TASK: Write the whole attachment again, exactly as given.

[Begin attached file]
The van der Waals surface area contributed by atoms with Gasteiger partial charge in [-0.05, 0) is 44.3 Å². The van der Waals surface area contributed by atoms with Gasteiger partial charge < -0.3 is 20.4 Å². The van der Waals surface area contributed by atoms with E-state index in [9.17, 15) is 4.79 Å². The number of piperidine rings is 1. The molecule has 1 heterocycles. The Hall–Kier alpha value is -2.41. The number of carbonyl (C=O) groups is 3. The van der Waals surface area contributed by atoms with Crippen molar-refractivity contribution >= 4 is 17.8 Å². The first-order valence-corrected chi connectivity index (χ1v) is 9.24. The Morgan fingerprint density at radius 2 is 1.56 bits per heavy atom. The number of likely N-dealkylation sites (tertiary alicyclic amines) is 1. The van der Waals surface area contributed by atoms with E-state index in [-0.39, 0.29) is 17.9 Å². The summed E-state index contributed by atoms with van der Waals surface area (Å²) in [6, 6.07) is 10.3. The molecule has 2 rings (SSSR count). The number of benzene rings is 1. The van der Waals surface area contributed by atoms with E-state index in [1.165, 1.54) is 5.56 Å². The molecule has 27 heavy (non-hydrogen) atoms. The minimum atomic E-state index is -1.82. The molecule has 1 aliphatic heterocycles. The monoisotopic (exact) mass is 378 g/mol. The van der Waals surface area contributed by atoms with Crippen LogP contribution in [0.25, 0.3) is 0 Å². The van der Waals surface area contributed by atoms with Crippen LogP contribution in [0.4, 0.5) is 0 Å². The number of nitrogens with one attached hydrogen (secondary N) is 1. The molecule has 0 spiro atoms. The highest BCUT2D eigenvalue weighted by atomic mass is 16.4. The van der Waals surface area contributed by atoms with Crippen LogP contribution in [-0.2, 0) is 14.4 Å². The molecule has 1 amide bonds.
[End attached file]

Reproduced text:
The van der Waals surface area contributed by atoms with Gasteiger partial charge in [-0.05, 0) is 44.3 Å². The van der Waals surface area contributed by atoms with Gasteiger partial charge < -0.3 is 20.4 Å². The van der Waals surface area contributed by atoms with E-state index in [9.17, 15) is 4.79 Å². The number of piperidine rings is 1. The molecule has 1 heterocycles. The Hall–Kier alpha value is -2.41. The number of carbonyl (C=O) groups is 3. The van der Waals surface area contributed by atoms with Crippen molar-refractivity contribution >= 4 is 17.8 Å². The first-order valence-corrected chi connectivity index (χ1v) is 9.24. The Morgan fingerprint density at radius 2 is 1.56 bits per heavy atom. The number of likely N-dealkylation sites (tertiary alicyclic amines) is 1. The van der Waals surface area contributed by atoms with E-state index in [-0.39, 0.29) is 17.9 Å². The summed E-state index contributed by atoms with van der Waals surface area (Å²) in [6, 6.07) is 10.3. The molecule has 2 rings (SSSR count). The number of benzene rings is 1. The van der Waals surface area contributed by atoms with E-state index in [1.165, 1.54) is 5.56 Å². The molecule has 27 heavy (non-hydrogen) atoms. The minimum atomic E-state index is -1.82. The molecule has 1 aliphatic heterocycles. The monoisotopic (exact) mass is 378 g/mol. The van der Waals surface area contributed by atoms with Crippen LogP contribution in [0.25, 0.3) is 0 Å². The van der Waals surface area contributed by atoms with Crippen LogP contribution in [0.4, 0.5) is 0 Å². The number of nitrogens with one attached hydrogen (secondary N) is 1. The molecule has 0 spiro atoms. The highest BCUT2D eigenvalue weighted by atomic mass is 16.4. The van der Waals surface area contributed by atoms with Crippen LogP contribution in [-0.2, 0) is 14.4 Å². The molecule has 1 amide bonds.